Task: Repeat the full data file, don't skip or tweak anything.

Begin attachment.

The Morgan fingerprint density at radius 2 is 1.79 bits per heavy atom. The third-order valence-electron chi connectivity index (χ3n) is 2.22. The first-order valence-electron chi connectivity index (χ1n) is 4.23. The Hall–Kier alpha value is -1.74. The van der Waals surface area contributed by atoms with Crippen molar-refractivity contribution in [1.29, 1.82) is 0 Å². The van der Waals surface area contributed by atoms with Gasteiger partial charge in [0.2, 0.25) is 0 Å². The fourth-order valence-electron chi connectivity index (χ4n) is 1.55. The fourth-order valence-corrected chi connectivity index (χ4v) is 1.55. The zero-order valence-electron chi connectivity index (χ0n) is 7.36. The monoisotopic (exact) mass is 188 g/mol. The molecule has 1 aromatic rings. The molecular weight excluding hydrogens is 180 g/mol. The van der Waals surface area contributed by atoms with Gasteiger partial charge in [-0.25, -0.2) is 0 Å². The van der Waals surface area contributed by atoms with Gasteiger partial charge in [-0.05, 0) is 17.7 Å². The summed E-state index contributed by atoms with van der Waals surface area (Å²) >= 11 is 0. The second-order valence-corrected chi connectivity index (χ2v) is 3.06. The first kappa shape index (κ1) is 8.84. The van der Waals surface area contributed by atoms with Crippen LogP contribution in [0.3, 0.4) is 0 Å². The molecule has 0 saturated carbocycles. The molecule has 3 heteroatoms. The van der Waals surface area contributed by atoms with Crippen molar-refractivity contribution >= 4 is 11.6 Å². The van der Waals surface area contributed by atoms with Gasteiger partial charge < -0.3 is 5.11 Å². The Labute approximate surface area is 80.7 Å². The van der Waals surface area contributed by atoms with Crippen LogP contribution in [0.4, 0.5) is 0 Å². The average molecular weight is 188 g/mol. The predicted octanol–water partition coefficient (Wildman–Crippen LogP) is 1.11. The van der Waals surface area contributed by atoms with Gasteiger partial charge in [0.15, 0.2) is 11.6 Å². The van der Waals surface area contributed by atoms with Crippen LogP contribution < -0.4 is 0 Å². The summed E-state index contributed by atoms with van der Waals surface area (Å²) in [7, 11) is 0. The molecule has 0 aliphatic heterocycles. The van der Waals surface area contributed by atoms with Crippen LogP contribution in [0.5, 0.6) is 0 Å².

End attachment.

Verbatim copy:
The Morgan fingerprint density at radius 2 is 1.79 bits per heavy atom. The third-order valence-electron chi connectivity index (χ3n) is 2.22. The first-order valence-electron chi connectivity index (χ1n) is 4.23. The Hall–Kier alpha value is -1.74. The van der Waals surface area contributed by atoms with Crippen molar-refractivity contribution in [1.29, 1.82) is 0 Å². The van der Waals surface area contributed by atoms with Gasteiger partial charge in [0.2, 0.25) is 0 Å². The fourth-order valence-electron chi connectivity index (χ4n) is 1.55. The fourth-order valence-corrected chi connectivity index (χ4v) is 1.55. The zero-order valence-electron chi connectivity index (χ0n) is 7.36. The monoisotopic (exact) mass is 188 g/mol. The molecule has 1 aromatic rings. The molecular weight excluding hydrogens is 180 g/mol. The van der Waals surface area contributed by atoms with Gasteiger partial charge in [-0.25, -0.2) is 0 Å². The van der Waals surface area contributed by atoms with Gasteiger partial charge in [-0.05, 0) is 17.7 Å². The summed E-state index contributed by atoms with van der Waals surface area (Å²) >= 11 is 0. The second-order valence-corrected chi connectivity index (χ2v) is 3.06. The first kappa shape index (κ1) is 8.84. The van der Waals surface area contributed by atoms with Crippen LogP contribution in [0.3, 0.4) is 0 Å². The molecule has 0 saturated carbocycles. The molecule has 3 heteroatoms. The van der Waals surface area contributed by atoms with Crippen molar-refractivity contribution >= 4 is 11.6 Å². The van der Waals surface area contributed by atoms with Gasteiger partial charge < -0.3 is 5.11 Å². The Labute approximate surface area is 80.7 Å². The van der Waals surface area contributed by atoms with Crippen LogP contribution in [0.4, 0.5) is 0 Å². The average molecular weight is 188 g/mol. The predicted octanol–water partition coefficient (Wildman–Crippen LogP) is 1.11. The van der Waals surface area contributed by atoms with Gasteiger partial charge in [0.15, 0.2) is 11.6 Å². The van der Waals surface area contributed by atoms with Crippen LogP contribution < -0.4 is 0 Å². The summed E-state index contributed by atoms with van der Waals surface area (Å²) in [7, 11) is 0. The molecule has 0 aliphatic heterocycles. The van der Waals surface area contributed by atoms with Crippen LogP contribution in [0.5, 0.6) is 0 Å².